At least the dining room sports great views of the ramp between Concourses A and B.

Even after the expansion, this is still the smallest lounge in the network — and it shows. It took me a while to find a seat, which is par for the course at the Seattle location. In fact, I’ve been placed on a waitlist for entry in some earlier visits.

Furthermore, because of the open layout, there’s no real privacy here.

Getting a seat isn’t hard if you have the Centurion Card because there are two black signature chairs and one dining table reserved for those cardholders.

Amex did a good job of expanding the space, but this lounge still suffers from overcrowding. If you can find somewhere to sit, you’ll enjoy your time here. If not, you’ll be begging Amex to expand it again.


The most disappointing aspect of this lounge is the lack of amenities. There’s no family room, phone booth, spa or conference room.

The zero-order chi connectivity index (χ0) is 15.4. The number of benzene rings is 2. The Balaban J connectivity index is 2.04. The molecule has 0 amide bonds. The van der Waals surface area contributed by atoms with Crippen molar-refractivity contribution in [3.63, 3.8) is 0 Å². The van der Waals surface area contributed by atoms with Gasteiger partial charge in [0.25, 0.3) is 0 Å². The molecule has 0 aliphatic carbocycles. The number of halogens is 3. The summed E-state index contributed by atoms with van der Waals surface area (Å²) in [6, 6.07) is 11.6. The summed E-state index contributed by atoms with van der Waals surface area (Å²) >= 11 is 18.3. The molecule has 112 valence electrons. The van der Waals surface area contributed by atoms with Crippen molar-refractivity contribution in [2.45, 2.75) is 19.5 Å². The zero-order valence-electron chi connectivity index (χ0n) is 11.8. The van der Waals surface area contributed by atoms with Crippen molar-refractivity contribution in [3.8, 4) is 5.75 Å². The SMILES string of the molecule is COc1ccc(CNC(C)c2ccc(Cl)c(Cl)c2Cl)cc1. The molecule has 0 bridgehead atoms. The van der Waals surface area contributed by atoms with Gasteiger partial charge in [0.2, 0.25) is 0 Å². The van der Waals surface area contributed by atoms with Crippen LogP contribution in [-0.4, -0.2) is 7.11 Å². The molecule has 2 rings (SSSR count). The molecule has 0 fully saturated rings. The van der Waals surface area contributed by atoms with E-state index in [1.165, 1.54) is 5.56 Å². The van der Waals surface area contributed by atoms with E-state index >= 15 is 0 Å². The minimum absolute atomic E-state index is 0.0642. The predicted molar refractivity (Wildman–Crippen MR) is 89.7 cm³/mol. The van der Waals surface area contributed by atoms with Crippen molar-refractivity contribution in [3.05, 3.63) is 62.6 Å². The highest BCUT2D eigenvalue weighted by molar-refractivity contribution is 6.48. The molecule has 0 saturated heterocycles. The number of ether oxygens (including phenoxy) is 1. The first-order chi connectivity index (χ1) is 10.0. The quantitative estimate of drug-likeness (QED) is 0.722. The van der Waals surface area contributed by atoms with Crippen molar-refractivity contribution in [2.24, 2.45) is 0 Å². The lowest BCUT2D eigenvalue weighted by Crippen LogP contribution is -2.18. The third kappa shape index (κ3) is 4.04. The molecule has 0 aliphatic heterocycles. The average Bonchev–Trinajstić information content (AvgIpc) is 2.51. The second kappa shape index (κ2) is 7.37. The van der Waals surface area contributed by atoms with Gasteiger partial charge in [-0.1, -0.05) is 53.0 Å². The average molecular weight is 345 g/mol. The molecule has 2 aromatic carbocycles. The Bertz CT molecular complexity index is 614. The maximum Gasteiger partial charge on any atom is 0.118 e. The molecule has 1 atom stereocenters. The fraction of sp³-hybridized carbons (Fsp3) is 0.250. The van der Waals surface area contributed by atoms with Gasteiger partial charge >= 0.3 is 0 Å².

The Seattle location also fails to deliver on one of a lounge’s single most important features — clean, plentiful and private restrooms.

There were just two individual-use bathrooms by the entrance and one more in the dining room. I consistently waited over 10 minutes to use one. During a previous visit, it got so bad that I left the lounge to use another restroom.

There is one average-size shower room that’s available on a first-come, first-served basis. It features L’Occitane amenities.

The good news is that AC power and USB ports are available at almost every seat.

And the password-protected Wi-Fi worked well with download and upload speeds averaging 50 Mbps.

Food and beverage

Centurion Lounges are known for above-average food and drink selection, and this location was no exception.

Though the lounge doesn’t have a full kitchen or partner with a local award-winning chef, the food was still much better than most domestic lounges.

Breakfast was served from lounge opening until 10:30 a.m. The selection was a bit more limited than other Centurion Lounges, consisting only of continental options.